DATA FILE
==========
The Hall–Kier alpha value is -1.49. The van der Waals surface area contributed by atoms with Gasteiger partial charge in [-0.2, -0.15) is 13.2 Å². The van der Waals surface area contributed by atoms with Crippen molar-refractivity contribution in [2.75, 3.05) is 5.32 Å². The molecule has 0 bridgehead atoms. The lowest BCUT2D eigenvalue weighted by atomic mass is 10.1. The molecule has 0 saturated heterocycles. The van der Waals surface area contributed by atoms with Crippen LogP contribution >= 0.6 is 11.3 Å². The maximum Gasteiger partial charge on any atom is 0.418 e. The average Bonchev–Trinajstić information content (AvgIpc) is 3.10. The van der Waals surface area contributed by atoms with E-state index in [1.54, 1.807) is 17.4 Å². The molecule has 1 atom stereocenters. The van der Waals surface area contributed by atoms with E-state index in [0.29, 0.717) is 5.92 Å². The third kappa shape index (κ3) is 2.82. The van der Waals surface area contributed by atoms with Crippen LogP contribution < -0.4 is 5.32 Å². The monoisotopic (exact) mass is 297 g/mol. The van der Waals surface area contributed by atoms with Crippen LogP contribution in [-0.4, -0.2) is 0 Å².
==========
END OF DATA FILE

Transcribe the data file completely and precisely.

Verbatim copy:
The Hall–Kier alpha value is -1.49. The van der Waals surface area contributed by atoms with Gasteiger partial charge in [-0.2, -0.15) is 13.2 Å². The van der Waals surface area contributed by atoms with Crippen molar-refractivity contribution in [2.75, 3.05) is 5.32 Å². The molecule has 0 bridgehead atoms. The lowest BCUT2D eigenvalue weighted by atomic mass is 10.1. The molecule has 0 saturated heterocycles. The van der Waals surface area contributed by atoms with Crippen LogP contribution >= 0.6 is 11.3 Å². The maximum Gasteiger partial charge on any atom is 0.418 e. The average Bonchev–Trinajstić information content (AvgIpc) is 3.10. The van der Waals surface area contributed by atoms with E-state index in [1.54, 1.807) is 17.4 Å². The molecule has 1 atom stereocenters. The van der Waals surface area contributed by atoms with E-state index in [0.29, 0.717) is 5.92 Å². The third kappa shape index (κ3) is 2.82. The van der Waals surface area contributed by atoms with Crippen LogP contribution < -0.4 is 5.32 Å². The monoisotopic (exact) mass is 297 g/mol. The van der Waals surface area contributed by atoms with Crippen LogP contribution in [-0.4, -0.2) is 0 Å².